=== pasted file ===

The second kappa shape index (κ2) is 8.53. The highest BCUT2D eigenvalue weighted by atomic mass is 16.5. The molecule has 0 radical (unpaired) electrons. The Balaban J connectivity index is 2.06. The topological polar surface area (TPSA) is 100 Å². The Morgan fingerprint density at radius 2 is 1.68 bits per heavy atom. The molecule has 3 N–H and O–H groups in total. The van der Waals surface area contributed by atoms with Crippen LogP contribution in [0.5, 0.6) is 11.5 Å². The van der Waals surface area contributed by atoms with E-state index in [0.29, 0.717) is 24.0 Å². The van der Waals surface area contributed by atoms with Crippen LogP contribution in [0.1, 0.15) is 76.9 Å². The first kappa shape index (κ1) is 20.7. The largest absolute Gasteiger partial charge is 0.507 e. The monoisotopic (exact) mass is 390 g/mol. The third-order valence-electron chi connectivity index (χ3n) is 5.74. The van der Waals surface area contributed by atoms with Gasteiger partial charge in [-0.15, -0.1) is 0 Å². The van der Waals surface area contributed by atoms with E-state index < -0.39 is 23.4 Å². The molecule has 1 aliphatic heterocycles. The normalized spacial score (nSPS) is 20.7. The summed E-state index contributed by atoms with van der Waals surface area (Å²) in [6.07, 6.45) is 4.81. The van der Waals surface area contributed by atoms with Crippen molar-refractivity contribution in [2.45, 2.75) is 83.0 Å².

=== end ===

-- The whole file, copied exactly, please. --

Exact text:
The second kappa shape index (κ2) is 8.53. The highest BCUT2D eigenvalue weighted by atomic mass is 16.5. The molecule has 0 radical (unpaired) electrons. The Balaban J connectivity index is 2.06. The topological polar surface area (TPSA) is 100 Å². The Morgan fingerprint density at radius 2 is 1.68 bits per heavy atom. The molecule has 3 N–H and O–H groups in total. The van der Waals surface area contributed by atoms with Crippen LogP contribution in [0.5, 0.6) is 11.5 Å². The van der Waals surface area contributed by atoms with E-state index in [0.29, 0.717) is 24.0 Å². The van der Waals surface area contributed by atoms with Crippen LogP contribution in [0.1, 0.15) is 76.9 Å². The first kappa shape index (κ1) is 20.7. The largest absolute Gasteiger partial charge is 0.507 e. The monoisotopic (exact) mass is 390 g/mol. The third-order valence-electron chi connectivity index (χ3n) is 5.74. The van der Waals surface area contributed by atoms with Gasteiger partial charge in [-0.15, -0.1) is 0 Å². The van der Waals surface area contributed by atoms with E-state index < -0.39 is 23.4 Å². The molecule has 1 aliphatic heterocycles. The normalized spacial score (nSPS) is 20.7. The summed E-state index contributed by atoms with van der Waals surface area (Å²) in [6.07, 6.45) is 4.81. The van der Waals surface area contributed by atoms with Crippen molar-refractivity contribution in [2.45, 2.75) is 83.0 Å².